Chinese scientists discover history of volcanic eruptions in Chang'e-5 landing region
A research team from China has discovered geological evidence of at least four layers of volcanic lava flows that flooded the landing region of the Chang'e-5 lunar exploration mission, according to a press release from the National Space Science Center (NSSC) of the Chinese Academy of Sciences, Trend reports citing Xinhua.
China's Chang'e-5 mission brought a total of 1,731 grams of lunar samples back to Earth at the end of 2020. The landing region of the mission on the northwest region of Oceanus Procellarum, also known as the Ocean of Storms, is considered to be one of the youngest basaltic units on the lunar surface.
Scientists say the region is rich in heat-producing elements such as uranium, thorium and potassium, which are thought to be responsible for maintaining the long-standing volcanic activities on the Moon.
"Therefore, the study of the thickness of basalt and its eruption rate in the landing area of Chang'e-5 will further improve the understanding of the lunar volcanic activity and internal thermal evolution history," said Du Jun, who led the research project.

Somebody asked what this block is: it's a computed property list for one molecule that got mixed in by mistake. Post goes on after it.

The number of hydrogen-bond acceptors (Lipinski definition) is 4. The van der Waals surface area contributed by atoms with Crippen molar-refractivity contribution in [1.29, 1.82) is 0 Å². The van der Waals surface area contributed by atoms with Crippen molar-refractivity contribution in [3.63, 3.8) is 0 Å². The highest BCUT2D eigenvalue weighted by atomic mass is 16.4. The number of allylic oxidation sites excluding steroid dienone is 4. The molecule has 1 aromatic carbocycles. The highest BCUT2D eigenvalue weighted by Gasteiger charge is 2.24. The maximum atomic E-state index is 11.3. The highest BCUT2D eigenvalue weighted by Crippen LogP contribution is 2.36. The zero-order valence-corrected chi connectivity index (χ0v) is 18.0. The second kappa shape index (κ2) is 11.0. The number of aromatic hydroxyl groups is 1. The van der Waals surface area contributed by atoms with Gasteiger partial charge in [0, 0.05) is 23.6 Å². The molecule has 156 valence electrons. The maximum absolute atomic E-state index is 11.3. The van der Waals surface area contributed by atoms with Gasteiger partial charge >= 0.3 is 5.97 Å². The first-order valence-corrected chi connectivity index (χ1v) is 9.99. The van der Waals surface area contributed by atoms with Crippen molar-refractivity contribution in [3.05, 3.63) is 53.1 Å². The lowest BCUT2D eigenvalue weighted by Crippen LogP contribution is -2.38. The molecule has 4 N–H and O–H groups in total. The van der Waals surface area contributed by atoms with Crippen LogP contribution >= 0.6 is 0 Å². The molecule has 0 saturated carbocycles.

To address these questions, researchers from the NSSC and other institutes in China estimated the thickness of mare basalts in the Chang'e-5 landing region. Their results show that at least four magmatic eruptions took place in the landing region, with a median thickness of 230 meters, 70 meters, 4 meters and 36 meters, respectively.
Furthermore, the study also shows that the eruption rate of mare basalts in the Chang'e-5 landing region increased significantly about 2 billion years ago.
"These results are expected to provide new constraints for the numerical model that can explain the duration and scale of the volcanic activities on the Moon," said Du.
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